In other cases firms attempt to improve value by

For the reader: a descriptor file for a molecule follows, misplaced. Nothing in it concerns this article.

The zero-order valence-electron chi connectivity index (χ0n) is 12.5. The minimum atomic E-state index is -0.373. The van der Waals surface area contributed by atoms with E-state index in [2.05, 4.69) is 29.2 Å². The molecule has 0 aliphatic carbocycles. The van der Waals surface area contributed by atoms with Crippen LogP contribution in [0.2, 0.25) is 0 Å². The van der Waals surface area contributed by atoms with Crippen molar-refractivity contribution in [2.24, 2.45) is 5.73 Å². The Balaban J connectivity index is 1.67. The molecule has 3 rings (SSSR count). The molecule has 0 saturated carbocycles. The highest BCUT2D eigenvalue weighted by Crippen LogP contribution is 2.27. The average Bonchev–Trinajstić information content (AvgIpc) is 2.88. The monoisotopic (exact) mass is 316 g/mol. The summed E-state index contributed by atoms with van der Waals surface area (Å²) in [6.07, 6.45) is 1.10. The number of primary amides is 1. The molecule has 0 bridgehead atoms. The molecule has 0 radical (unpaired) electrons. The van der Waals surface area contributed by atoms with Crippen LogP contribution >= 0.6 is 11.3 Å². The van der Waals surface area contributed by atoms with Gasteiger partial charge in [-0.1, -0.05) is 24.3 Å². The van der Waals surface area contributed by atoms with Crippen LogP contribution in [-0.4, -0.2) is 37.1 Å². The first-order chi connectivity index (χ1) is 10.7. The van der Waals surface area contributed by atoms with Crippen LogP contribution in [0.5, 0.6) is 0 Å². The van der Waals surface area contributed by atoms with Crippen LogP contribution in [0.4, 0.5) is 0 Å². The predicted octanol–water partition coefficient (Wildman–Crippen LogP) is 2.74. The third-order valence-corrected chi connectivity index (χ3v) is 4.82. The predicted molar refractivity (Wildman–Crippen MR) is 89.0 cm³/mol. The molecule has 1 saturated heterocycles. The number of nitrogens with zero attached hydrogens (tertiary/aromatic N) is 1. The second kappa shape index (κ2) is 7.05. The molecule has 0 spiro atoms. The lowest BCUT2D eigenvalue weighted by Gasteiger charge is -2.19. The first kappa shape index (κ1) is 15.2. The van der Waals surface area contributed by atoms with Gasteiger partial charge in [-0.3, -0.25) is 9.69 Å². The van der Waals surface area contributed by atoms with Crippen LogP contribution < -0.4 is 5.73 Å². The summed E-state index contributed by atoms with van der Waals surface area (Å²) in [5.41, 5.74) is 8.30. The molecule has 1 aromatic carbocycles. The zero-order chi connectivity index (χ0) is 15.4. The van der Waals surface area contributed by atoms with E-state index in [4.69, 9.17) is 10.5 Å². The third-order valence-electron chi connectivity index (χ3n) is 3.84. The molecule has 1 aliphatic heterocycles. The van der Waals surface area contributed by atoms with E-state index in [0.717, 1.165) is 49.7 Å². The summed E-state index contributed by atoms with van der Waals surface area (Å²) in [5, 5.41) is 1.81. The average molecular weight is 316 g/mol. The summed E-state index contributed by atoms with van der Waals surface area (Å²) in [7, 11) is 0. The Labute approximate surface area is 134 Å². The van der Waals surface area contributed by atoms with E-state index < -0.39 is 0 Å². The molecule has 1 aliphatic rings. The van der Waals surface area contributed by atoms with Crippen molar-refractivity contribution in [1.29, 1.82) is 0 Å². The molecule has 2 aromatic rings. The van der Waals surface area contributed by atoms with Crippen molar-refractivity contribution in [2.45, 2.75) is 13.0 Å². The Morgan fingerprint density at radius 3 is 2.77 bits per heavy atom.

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Unformatted text preview: lding companies. A variety of motives, such as synergy, increasing managerial skill or technology, and defense against takeover, could drive a firm toward a merger, but the overriding goal should be maximization of the owners’ wealth. Occasionally, merger transactions are heavily debt-financed leveraged buyouts (LBOs). In other cases, firms attempt to improve value by divesting themselves of certain operating units that are believed to constrain the firm’s value, particularly when the breakup value is believed to be greater than the firm’s current value. Regardless of whether the firm makes a cash purchase or uses a stock swap to acquire another firm, the analysis should center on making sure that the risk-adjusted net present value of the transaction is positive. In stock swap transactions, the long-run impact on the firm’s earnings and risk can be evaluated in order to estimate the acquiring firm’s postacquisition value. Only in cases where additional value is created should the transaction be made. CHAPTER 17 Mergers, LBOs, Divestitures, and Business Failure 743 Business failure, though unpleasant, must be treated similarly; a failing firm should be reorganized only when such an act will maximize the owners’ wealth. Otherwise, liquidation should be pursued in a fashion that allows the owners the greatest amount of recovery. Regardless of whether the firm is growing, contracting, or being reorganized or liquidated in bankruptcy, the firm should take action only when that action is believed to result in a positive contribution to the maximization of the owners’ wealth. REVIEW OF LEARNING GOALS Understand merger fundamentals, including basic terminology, motives for merging, and types of mergers. Mergers result from the combining of firms. Typically, the acquiring company pursues and attempts to merge with the target company, on either a friendly or a hostile basis. Mergers are undertaken either for strategic reasons to achieve economies of scale or for financial reasons to restructure the firm to improve its cash flow. The overriding goal of merging is maximization of owners’ wealth (share price). Other specific merger motives include growth or diversification, synergy, fund raising, increased managerial skill or technology, tax considerations, increased ownership liquidity, and defense against takeover. The four basic types of mergers are horizontal (the merger of two firms in the same line of business); vertical (acquisition of a supplier or customer); congeneric (acquisition of a firm in the same general industry but neither in the same business nor a supplier or customer); and conglomerate (merger between unrelated businesses). LG1 Describe the objectives and procedures used in leveraged buyouts (LBOs) and divestitures. Leveraged buyouts (LBOs) involve use of a large amount of debt to purchase a firm. LBOs are generally used to finance management buyouts. Divestiture involves the sale of a firm’s assets, typically an operating unit, to...
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